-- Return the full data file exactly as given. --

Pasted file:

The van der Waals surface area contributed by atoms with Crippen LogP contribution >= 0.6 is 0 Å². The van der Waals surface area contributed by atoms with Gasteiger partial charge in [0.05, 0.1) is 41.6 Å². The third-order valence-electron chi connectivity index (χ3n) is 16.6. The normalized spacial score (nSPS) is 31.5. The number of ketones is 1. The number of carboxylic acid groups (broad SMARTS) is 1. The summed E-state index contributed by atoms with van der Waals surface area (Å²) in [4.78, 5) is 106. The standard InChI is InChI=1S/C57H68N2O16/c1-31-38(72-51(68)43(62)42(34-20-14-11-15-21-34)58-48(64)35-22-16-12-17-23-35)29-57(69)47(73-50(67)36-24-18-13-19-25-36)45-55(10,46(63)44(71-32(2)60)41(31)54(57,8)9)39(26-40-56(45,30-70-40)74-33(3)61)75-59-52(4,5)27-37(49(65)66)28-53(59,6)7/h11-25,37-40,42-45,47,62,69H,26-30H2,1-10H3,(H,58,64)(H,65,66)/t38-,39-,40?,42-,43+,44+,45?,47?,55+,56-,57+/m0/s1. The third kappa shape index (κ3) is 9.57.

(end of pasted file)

The van der Waals surface area contributed by atoms with Crippen LogP contribution >= 0.6 is 0 Å². The van der Waals surface area contributed by atoms with Gasteiger partial charge in [0.05, 0.1) is 41.6 Å². The third-order valence-electron chi connectivity index (χ3n) is 16.6. The normalized spacial score (nSPS) is 31.5. The number of ketones is 1. The number of carboxylic acid groups (broad SMARTS) is 1. The summed E-state index contributed by atoms with van der Waals surface area (Å²) in [4.78, 5) is 106. The standard InChI is InChI=1S/C57H68N2O16/c1-31-38(72-51(68)43(62)42(34-20-14-11-15-21-34)58-48(64)35-22-16-12-17-23-35)29-57(69)47(73-50(67)36-24-18-13-19-25-36)45-55(10,46(63)44(71-32(2)60)41(31)54(57,8)9)39(26-40-56(45,30-70-40)74-33(3)61)75-59-52(4,5)27-37(49(65)66)28-53(59,6)7/h11-25,37-40,42-45,47,62,69H,26-30H2,1-10H3,(H,58,64)(H,65,66)/t38-,39-,40?,42-,43+,44+,45?,47?,55+,56-,57+/m0/s1. The third kappa shape index (κ3) is 9.57.